Tuesday 12 December 2017

Jihadi 'wanted to be terrorist' but was still allowed into UK

Two women comfort each other during a minute’s silence on London Bridge in honour of the terror attack victims. Photo: PA
Two women comfort each other during a minute’s silence on London Bridge in honour of the terror attack victims. Photo: PA

Ben Farmer and Nick Squires

One of the London Bridge attackers was allowed to enter Britain despite the security services being told he wanted to "be a terrorist".

Youseff Zaghba was placed an international "watch list" of suspected foreign fighters after the Italian police caught him trying to travel to Syria last year. The Italians claim both MI6 and MI5 were informed about Zaghba, who told police he was "going to be a terrorist" when he was stopped at Bologna airport.

But the 22-year-old Italian national was still able to enter the UK and went on to join Khuram Butt and Rachid Redouane in Saturday's van and knife rampage in central London.

As the row threatened to overshadow the final days of the general election, Theresa May was facing questions over the actions of the intelligence agencies and the Home Office at a time when she was home secretary.

During a campaign rally in Slough she announced plans to sidestep human rights laws to toughen controls on suspects by tightening limits on their internet use and increasing curfews.

Slip

Undated handout photos issued by the Metropolitan Police of (left to right) Khuram Shazad Butt, Rachid Redouane and Youssef Zaghba who have been named as the London Bridge terrorists. Photo: Metropolitan Police/PA
Undated handout photos issued by the Metropolitan Police of (left to right) Khuram Shazad Butt, Rachid Redouane and Youssef Zaghba who have been named as the London Bridge terrorists. Photo: Metropolitan Police/PA

But Boris Johnson, the British Foreign Secretary, said the public was entitled to wonder "how on earth" the security services allowed Butt to slip "through the net" after he appeared on a documentary entitled 'The Jihadis Next Door' yet was still deemed low risk.

Yesterday it emerged that Butt later received a caution for assault after attacking an anti-extremist scholar.

It also emerged that Redouane was refused asylum in Britain in 2009 but was able to stay until 2012 when he married his British wife and was able to remain in the UK.

In other developments:

  • Police suggested there may be an eighth victim of the attack, who was thrown into the Thames and has yet to be found;
  • The British authorities were criticised by their Spanish counterparts over the length of time it is taking to identify the victims;
  • Tales of heroism by police officers who chased the suspects away emerged;
  • Prime Minister Theresa May urged voters not to allow terrorism fears prevent them from voting on Thursday.

Scotland Yard named Zaghba as the third and final attacker, but reports from Italy immediately indicated that the security services knew of his attempts to travel to Syria in an apparent attempt to join Islamic State of Iraq and the Levant.

It was also disclosed last night that Butt, the attack ringleader, was arrested by police earlier this year after he attacked an Islamic scholar - but he was let off with a caution. He was reported to counter-terrorism officers following the incident but they concluded he did not pose a terrorist threat.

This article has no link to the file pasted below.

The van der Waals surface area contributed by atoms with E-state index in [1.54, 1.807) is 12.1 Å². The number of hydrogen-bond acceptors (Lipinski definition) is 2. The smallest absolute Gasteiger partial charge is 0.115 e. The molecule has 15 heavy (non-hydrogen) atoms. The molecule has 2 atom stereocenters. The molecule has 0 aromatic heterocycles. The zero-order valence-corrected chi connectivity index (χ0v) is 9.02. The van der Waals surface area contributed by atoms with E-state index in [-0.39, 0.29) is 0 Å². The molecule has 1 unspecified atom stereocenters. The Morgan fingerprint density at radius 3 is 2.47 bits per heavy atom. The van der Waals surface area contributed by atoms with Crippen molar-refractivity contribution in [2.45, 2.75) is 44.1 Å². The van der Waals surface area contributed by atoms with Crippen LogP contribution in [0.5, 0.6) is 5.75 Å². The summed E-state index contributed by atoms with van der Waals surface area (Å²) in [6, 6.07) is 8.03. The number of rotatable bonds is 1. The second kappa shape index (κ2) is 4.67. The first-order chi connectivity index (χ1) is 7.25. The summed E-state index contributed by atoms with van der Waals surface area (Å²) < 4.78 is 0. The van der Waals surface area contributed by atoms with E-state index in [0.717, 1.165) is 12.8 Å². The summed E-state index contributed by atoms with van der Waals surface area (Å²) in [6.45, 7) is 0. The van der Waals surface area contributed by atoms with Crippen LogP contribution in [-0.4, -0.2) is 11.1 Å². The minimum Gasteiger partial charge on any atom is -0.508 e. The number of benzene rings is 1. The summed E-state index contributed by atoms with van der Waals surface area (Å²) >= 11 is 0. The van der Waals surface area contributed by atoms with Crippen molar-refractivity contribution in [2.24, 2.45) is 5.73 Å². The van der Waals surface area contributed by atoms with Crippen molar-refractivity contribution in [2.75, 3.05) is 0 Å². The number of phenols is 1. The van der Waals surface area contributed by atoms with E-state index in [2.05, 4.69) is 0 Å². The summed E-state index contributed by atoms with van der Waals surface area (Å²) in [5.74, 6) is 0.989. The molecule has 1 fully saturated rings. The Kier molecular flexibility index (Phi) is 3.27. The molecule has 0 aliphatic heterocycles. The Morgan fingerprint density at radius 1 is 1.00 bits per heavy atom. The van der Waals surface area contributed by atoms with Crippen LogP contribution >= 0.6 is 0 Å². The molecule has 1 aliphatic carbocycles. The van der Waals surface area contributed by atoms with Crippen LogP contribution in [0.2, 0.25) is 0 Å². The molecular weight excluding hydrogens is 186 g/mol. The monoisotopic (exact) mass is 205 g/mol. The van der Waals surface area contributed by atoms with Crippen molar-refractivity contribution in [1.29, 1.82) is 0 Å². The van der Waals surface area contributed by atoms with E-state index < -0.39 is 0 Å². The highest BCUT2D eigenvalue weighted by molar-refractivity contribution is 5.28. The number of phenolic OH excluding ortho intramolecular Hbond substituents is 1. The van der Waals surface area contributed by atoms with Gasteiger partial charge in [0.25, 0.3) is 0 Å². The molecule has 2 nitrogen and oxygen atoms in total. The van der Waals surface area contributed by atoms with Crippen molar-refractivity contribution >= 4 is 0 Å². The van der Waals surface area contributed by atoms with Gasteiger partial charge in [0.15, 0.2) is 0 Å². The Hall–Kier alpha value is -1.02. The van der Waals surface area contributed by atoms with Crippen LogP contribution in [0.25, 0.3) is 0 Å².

Libyan security sources also revealed that Redouane, had fought in the revolution against Muammar Gaddafi and joined a militia brigade that went on to send foreign fighters to Syria.

Zaghba, the son of an Italian mother and Moroccan father, was arrested at Bologna airport on March 15 last year carrying a one-way ticket to Istanbul and a small rucksack.

The Italians suspected he was on his way to Syria to volunteer as a foreign fighter with Isil or another terrorist group.

The police confiscated his passport and mobile phone, on which they found videos and images related to jihad, including the black Isil flag and a video clip of prisoners in orange jumpsuits being decapitated in a desert setting. When he was stopped and questioned, he reportedly told police officers: "I'm going to be a terrorist".

Zaghba's mother said her son had become radicalised while working in a Pakistani restaurant in London.

A court ruled there was not enough evidence to charge him with terrorist offences, but Italy's Internal Intelligence Service rpassed on details to the MI6 liaison officer in Italy, who relayed the information to MI5.

Giuseppe Amato, a prosecutor who dealt with the case, said: "His computer was confiscated, but according to the court, there was no evidence to suggest any crime had been committed and it was given back to him.

"He was flagged up to London as a possible suspect. In a year and a half he was in Italy for just 10 days and he was always followed by special operations police."

His name was also added by the police in Bologna to an EU security database. Britain signed up to the system two years ago, with the Home Office saying it would receive alerts on "suspected terrorists".

EU security sources said the system should have triggered an alert to border officials when Zaghba entered the UK. Scotland Yard said Zaghba had not been a police or MI5 "subject of interest" before the attack.

Irish Independent

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